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Morning Briefing: Fire at Islamic school in Myanmar kills 13 boys

A woman of a mosque fire victim cries during the burial of her son on the outskirts of Yangon, April 2, 2013.

Gemunu Amarasinghe/AP

A summary of what you need to know today, compiled by The Globe's news desk on April 2, 2013.

School fire kills 13 boys in Myanmar

A fire caused by faulty electrical equipment killed 13 boys at an Islamic school in Rangoon today, the fire service said, although some Muslims voiced concern since it came after a wave of anti-Muslim violence in Buddhist-majority Myanmar, Reuters reports. The children were to be buried later today.

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Canadian men implicated in Algeria attack

More details are expected to emerge today about two dead Canadian men who have reportedly been implicated in an al-Qaeda attack on a natural gas complex in Algeria in January. The men, who are from London, Ont., were placed under scrutiny years ago by the Canadian Security Intelligence Service, according to the CBC.

North Korea vows to restart nuclear reactor

North Korea vowed today to restart a nuclear reactor that can make one bomb's worth of plutonium a year, escalating tensions already raised by near daily warlike threats against the United States and South Korea, The Associated Press reports. "North Korea is keeping tension and crisis alive to raise stakes ahead of possible future talks with the United States," Hwang Jihwan, a North Korea expert at the University of Seoul, told the wire service.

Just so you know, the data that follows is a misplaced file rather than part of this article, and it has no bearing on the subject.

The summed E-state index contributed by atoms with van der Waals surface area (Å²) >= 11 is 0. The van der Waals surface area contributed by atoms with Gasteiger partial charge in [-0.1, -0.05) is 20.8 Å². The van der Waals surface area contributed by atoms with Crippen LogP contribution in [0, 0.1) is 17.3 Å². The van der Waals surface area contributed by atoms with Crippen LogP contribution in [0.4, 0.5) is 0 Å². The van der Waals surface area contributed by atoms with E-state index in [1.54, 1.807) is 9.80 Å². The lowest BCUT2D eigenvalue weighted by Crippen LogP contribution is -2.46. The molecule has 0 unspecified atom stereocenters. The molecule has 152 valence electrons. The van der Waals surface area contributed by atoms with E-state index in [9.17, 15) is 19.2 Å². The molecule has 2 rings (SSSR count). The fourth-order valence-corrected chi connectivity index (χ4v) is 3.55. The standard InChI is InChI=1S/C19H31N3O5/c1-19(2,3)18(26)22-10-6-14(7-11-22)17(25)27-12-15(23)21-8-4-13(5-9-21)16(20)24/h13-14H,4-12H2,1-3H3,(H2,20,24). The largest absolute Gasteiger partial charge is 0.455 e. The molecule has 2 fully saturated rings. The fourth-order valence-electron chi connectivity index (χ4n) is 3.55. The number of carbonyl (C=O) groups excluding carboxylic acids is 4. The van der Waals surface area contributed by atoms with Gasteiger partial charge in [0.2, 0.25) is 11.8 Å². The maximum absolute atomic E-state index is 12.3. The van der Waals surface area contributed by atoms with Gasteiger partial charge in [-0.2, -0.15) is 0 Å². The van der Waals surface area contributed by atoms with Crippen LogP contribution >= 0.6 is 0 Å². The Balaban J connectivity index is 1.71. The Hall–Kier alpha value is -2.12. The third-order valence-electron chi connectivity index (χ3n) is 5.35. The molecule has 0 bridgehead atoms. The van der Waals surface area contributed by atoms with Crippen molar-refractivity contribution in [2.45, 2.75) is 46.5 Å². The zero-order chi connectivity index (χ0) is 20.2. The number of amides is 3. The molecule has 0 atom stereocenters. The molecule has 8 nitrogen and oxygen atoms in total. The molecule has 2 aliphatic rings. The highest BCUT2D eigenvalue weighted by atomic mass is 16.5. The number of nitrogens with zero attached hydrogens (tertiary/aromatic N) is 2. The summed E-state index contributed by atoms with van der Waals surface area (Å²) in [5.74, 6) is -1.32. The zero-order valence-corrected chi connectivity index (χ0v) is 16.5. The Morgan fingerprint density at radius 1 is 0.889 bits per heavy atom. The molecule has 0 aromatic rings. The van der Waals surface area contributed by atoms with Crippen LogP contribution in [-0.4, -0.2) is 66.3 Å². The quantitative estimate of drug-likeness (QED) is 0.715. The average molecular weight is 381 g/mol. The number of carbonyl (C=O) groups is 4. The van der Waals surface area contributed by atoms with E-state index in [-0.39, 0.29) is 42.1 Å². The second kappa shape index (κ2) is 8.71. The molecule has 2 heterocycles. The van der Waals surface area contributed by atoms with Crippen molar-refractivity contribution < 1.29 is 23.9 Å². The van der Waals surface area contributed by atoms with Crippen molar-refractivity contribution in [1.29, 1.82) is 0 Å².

Blue Jays open highly anticipated season

The Toronto Blue Jays are opening the season today with a game against the Cleveland Indians. The team is facing high expectations of a winning season, especially because of the acquisition of knuckleballer R.A. Dickey. The Blue Jays last won the American League East and the World Series 20 years ago and fans are hungry for a winner in Toronto, The Globe's Tom Maloney reports.

Baird continues Mideast visit

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Foreign Affairs Minister John Baird continues his 12-day tour of the Middle East. So far, he has visited Iraq, Jordan and the United Arab Emirates. For more on Mr. Baird's historic Baghdad visit, click here to read a piece by The Globe's Campbell Clark.

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